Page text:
The skill of mediumship – generally defined as mediating communications between spirits of the dead and living – is something I’ve long wanted to learn. So, I was delighted to be given a copy of a new book called Mediumship: An Introductory Guide to Developing Spiritual Awareness and Intuition.
It is in the Hay House Basics series, which means it is a straightforward guide aimed at beginners, The author is Gordon Smith, who is a respected medium. As I hoped, it offers an great overview of exactly what mediumship is and how to go about learning to do it.
The book also explains that mediumship is not something that can be learnt quickly. Having a natural talent is good, but just because you are psychic, can see ghosts or have clairvoyant abilities, doesn’t mean you are a medium yet (to paraphrase Yoda).
Gordon explains that it is vital to spend a lot of time practising to tell the difference between spirit communication, things picked up empathically, stuff from your own subconscious, guesswork and pure fantasy. It is also important not to get too emotionally affected by other people’s grief, which can happen if you are meeting people who want contact with loved ones who have passed.
He recommends spending a lot of time using meditation techniques and also learning how to achieve a balanced mental state. He also recommends finding a good training circle with an experienced teacher rather than purely trying to learn as a solitary – although reading this introductory book and doing the exercises in it are good first steps.
Publisher Hay House says about the book: “The function of a medium is to be a conduit between this life and the afterlife or spirit world. Every medium is intuitive or psychic, but not every psychic is a medium. This book explores how to still the mind to enable spirits to communicate with you, sitting in the power and opening up to authentic messages, working with the aura and reading the signs and symbols that surround people and connecting to your spirit guide and learning their signature or calling card and much more!”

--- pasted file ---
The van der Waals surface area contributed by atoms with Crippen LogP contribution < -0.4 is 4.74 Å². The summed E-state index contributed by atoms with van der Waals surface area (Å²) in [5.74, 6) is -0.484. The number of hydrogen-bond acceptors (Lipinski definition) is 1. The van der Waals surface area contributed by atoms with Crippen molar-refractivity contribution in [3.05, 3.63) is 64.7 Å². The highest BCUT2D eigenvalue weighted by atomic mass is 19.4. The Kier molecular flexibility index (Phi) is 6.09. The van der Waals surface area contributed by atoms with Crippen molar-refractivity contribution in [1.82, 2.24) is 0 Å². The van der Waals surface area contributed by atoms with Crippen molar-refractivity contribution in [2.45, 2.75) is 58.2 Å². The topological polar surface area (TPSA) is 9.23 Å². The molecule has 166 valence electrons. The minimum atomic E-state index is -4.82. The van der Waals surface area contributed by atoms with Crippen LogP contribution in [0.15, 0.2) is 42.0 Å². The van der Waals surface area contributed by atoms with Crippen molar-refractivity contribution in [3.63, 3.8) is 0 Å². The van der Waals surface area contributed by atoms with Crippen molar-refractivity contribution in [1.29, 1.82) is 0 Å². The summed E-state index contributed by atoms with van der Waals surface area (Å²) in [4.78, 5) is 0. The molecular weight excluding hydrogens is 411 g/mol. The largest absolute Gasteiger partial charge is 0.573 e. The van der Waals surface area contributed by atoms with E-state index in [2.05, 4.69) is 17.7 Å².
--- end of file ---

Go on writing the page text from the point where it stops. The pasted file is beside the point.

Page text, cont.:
Wicca and Mediumship
My own specific interest in learning about mediumship grew when I discovered that Gerald Gardner, the founder of modern Wicca, had insisted that his early priestesses had mediumistic abilities. He felt that this was useful – if not essential – for channelling the words of the Goddess. Later, his High Priestess Doreen Valiente wrote (or at least largely rewrote) The Charge of the Goddess to be spoken by Wiccan priestesses if they felt that, despite the Goddess being invoked, they were not receiving messages to relate.
Nowadays, high levels of mediumship skill have less of a focus in many Wiccan rites – at least in my experience. I think it would be good to perhaps return to basics on that front. I would like to see more covens also having mediumship training circles, where priests and priestesses could learn to be better at hearing the words of the Gods and Goddesses of the Craft, as well as the words of the spirits of our ancestors.
Mediumship: An Introductory Guide to Developing Spiritual Awareness and Intuition (Hay House Basics) can be ordered via Amazon.
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